...THE OF A SOPHISTO-ROCK SAXOPHONIST BY ANNIE McCLEAN

Musically with the apparent laying off of Supertramp, John began to consider studying for a music degree. He knew he’d want to study at the Royal Northern College of Music in Manchester and this may have been one of the family’s decisions in relocating back to Yorkshire some time in the early 90’s. However he kept in contact with all his Supertramp buddies including Roger Hodgson and when asked by Roger to go out on the road in America for a mini series of gigs, accepted readily. The “Rites of Passage” band played several Californian dates in the summer of ’96. The last date (2 nd August in Nevada City) was recorded live and issued as the CD “Rites of Passage”.

The new Supertramp album “Some Things Never Change” took shape over 1996. However there was a very big snag looming on the horizon. John was by now living back in England and was well into his degree course in Manchester. If all went to plan it should occupy him for the following year, a year which Rick had earmarked for a new Supertramp tour. After much soul searching, the oldest student on his course, the 51 years young John decided to shelve his degree for the time being and get back out on the road.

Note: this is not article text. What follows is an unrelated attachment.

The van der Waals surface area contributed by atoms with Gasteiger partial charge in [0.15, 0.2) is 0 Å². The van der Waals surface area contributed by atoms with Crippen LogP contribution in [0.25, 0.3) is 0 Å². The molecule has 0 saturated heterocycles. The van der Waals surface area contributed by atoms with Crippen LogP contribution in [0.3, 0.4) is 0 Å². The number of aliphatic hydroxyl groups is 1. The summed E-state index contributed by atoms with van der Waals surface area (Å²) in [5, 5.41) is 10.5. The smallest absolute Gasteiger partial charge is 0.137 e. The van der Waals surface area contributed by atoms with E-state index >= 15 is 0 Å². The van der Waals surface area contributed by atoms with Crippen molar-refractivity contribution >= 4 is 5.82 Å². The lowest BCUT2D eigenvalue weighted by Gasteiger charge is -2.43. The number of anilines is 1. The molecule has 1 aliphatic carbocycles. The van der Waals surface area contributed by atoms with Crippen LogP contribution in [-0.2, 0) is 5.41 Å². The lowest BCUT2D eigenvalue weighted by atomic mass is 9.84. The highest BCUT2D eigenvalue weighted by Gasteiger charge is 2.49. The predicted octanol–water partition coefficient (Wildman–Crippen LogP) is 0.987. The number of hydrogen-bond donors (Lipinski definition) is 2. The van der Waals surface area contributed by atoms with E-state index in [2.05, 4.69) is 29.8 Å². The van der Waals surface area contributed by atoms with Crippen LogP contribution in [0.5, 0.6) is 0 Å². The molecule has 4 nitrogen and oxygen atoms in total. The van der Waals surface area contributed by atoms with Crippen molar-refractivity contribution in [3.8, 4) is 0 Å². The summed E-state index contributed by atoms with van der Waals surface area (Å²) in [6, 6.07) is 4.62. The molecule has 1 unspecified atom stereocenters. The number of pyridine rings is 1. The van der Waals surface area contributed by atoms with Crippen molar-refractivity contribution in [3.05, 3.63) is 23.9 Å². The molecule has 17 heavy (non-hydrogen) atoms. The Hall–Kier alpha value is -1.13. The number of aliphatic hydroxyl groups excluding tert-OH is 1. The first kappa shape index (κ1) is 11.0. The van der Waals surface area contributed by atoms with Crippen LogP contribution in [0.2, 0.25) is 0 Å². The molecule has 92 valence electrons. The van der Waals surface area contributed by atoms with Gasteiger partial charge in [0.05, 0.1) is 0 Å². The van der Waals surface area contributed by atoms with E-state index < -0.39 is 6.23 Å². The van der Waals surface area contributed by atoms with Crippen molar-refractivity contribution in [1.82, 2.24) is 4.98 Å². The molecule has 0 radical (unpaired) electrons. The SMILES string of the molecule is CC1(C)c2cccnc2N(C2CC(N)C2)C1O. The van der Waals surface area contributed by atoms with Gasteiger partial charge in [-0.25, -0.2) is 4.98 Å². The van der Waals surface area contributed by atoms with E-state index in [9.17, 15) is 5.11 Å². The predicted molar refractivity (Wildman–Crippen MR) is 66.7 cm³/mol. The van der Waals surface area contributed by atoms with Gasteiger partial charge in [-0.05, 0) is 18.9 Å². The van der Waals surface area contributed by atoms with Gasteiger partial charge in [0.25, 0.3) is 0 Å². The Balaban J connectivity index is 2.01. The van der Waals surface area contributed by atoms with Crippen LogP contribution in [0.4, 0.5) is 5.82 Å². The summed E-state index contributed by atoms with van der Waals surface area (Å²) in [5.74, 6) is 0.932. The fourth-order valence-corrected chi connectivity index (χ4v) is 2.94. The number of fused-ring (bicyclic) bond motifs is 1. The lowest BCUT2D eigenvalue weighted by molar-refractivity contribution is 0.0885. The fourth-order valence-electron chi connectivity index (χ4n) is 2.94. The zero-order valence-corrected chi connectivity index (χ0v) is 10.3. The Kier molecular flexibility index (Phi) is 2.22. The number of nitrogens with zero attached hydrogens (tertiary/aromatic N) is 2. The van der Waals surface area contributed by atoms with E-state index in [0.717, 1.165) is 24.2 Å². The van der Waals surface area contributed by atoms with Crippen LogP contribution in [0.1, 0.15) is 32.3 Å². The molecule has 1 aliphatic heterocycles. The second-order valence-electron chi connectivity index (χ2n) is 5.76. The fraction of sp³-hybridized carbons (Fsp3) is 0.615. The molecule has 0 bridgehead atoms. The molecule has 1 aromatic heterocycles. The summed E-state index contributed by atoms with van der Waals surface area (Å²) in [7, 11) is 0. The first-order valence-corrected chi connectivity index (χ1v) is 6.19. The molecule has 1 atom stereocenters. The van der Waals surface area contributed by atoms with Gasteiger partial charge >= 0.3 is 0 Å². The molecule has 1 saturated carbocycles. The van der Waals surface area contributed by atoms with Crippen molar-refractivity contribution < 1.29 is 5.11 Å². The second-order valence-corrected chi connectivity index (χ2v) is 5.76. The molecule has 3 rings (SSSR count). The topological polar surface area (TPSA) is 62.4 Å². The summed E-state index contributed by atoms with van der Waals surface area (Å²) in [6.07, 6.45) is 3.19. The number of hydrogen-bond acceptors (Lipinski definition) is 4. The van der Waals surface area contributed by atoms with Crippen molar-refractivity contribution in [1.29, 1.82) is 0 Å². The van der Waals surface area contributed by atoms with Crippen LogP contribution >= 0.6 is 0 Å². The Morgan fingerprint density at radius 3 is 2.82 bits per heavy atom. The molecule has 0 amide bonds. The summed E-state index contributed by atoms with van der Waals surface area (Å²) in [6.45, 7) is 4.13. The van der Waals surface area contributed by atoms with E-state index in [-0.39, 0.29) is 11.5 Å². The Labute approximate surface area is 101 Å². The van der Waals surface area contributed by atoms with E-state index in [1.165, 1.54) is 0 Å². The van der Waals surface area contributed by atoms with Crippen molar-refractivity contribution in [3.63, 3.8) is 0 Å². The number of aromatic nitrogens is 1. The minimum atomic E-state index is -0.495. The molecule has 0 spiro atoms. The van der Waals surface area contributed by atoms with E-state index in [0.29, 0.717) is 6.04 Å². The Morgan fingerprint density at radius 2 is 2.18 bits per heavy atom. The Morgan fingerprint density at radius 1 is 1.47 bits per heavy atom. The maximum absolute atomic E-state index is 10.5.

The “It’s About Time” tour was announced towards the end of 1996, marking the emergence of Supertramp mark IV. John and the others began their tour in Europe in April, reaching N. America by mid July.

On 9 th April 1997, John, Rick and Bob were awarded with the “Chevalier de l’ordre des Arts et Lettres” medal by the French Government. This green and white medal is one of the country’s most distinguished cultural awards and is a measure of just how highly the French regard Supertramp (as an example, Bowie wasn’t awarded his until late ’99!)

The tour crossed back again to Europe in September ‘97, proceeding to sell out a further five consecutive nights at The Royal Albert Hall. John took on his usual role of MC and revelled in his intro to “Take the Long Way Home” which consisted of a mock safety announcement advising the audience about traffic jams or diversions all around the venue. Of course half way through it, a giant Helliwell “talking head” appeared, looking down at the stage from the video screen. In a classic moment John got to talk to his alter ego, the virtual image peering down at him and saying “John. Listen – all you’ve got to say to them is, ladies and gentlemen when you go home tonight, take the long.. way.. home”. The ever sartorial MC definitely surpassed himself on this tour, appearing most nights in a silver John Paul Gautier suit (apparently he had a second one in a brown tone which he wore to some shows).

At the end of the tour John retired back to Yorkshire to home and family. His tour performance was again preserved for posterity the following year with the release of the live double album “It Was The Best of Times” which had been recorded back in London the previous 19th and 20th September.

Chapter 12 >